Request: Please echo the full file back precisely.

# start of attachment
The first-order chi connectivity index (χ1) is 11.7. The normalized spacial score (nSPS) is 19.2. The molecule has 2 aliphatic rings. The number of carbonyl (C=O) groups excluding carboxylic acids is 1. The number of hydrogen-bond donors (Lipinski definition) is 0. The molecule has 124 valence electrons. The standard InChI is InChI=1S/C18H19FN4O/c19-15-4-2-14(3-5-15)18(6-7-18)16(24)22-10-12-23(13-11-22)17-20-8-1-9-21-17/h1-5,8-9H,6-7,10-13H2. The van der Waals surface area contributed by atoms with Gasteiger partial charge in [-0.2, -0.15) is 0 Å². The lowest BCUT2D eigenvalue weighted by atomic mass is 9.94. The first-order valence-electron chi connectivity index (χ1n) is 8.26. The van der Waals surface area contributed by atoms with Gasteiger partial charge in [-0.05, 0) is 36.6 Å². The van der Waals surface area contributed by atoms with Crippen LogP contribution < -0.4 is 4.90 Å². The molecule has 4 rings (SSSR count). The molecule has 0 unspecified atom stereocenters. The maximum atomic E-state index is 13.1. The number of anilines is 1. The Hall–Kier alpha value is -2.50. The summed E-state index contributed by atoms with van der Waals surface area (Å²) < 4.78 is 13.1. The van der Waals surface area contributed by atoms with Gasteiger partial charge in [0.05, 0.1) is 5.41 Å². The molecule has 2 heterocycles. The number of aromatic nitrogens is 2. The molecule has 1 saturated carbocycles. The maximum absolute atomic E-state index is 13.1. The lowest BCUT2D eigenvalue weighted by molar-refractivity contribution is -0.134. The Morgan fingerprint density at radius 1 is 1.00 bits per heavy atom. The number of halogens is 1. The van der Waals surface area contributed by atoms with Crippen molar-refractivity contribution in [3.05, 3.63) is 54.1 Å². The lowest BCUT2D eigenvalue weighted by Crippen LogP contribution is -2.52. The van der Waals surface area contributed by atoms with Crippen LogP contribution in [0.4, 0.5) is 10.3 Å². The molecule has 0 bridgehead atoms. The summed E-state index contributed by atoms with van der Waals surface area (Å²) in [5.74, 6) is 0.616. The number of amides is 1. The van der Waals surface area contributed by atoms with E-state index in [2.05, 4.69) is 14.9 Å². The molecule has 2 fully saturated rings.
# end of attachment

The first-order chi connectivity index (χ1) is 11.7. The normalized spacial score (nSPS) is 19.2. The molecule has 2 aliphatic rings. The number of carbonyl (C=O) groups excluding carboxylic acids is 1. The number of hydrogen-bond donors (Lipinski definition) is 0. The molecule has 124 valence electrons. The standard InChI is InChI=1S/C18H19FN4O/c19-15-4-2-14(3-5-15)18(6-7-18)16(24)22-10-12-23(13-11-22)17-20-8-1-9-21-17/h1-5,8-9H,6-7,10-13H2. The van der Waals surface area contributed by atoms with Gasteiger partial charge in [-0.2, -0.15) is 0 Å². The lowest BCUT2D eigenvalue weighted by atomic mass is 9.94. The first-order valence-electron chi connectivity index (χ1n) is 8.26. The van der Waals surface area contributed by atoms with Gasteiger partial charge in [-0.05, 0) is 36.6 Å². The van der Waals surface area contributed by atoms with Crippen LogP contribution < -0.4 is 4.90 Å². The molecule has 4 rings (SSSR count). The molecule has 0 unspecified atom stereocenters. The maximum atomic E-state index is 13.1. The number of anilines is 1. The Hall–Kier alpha value is -2.50. The summed E-state index contributed by atoms with van der Waals surface area (Å²) < 4.78 is 13.1. The van der Waals surface area contributed by atoms with Gasteiger partial charge in [0.05, 0.1) is 5.41 Å². The molecule has 2 heterocycles. The number of aromatic nitrogens is 2. The molecule has 1 saturated carbocycles. The maximum absolute atomic E-state index is 13.1. The lowest BCUT2D eigenvalue weighted by molar-refractivity contribution is -0.134. The Morgan fingerprint density at radius 1 is 1.00 bits per heavy atom. The number of halogens is 1. The van der Waals surface area contributed by atoms with Crippen molar-refractivity contribution in [3.05, 3.63) is 54.1 Å². The lowest BCUT2D eigenvalue weighted by Crippen LogP contribution is -2.52. The van der Waals surface area contributed by atoms with Crippen LogP contribution in [0.4, 0.5) is 10.3 Å². The molecule has 0 bridgehead atoms. The summed E-state index contributed by atoms with van der Waals surface area (Å²) in [5.74, 6) is 0.616. The number of amides is 1. The van der Waals surface area contributed by atoms with E-state index in [2.05, 4.69) is 14.9 Å². The molecule has 2 fully saturated rings.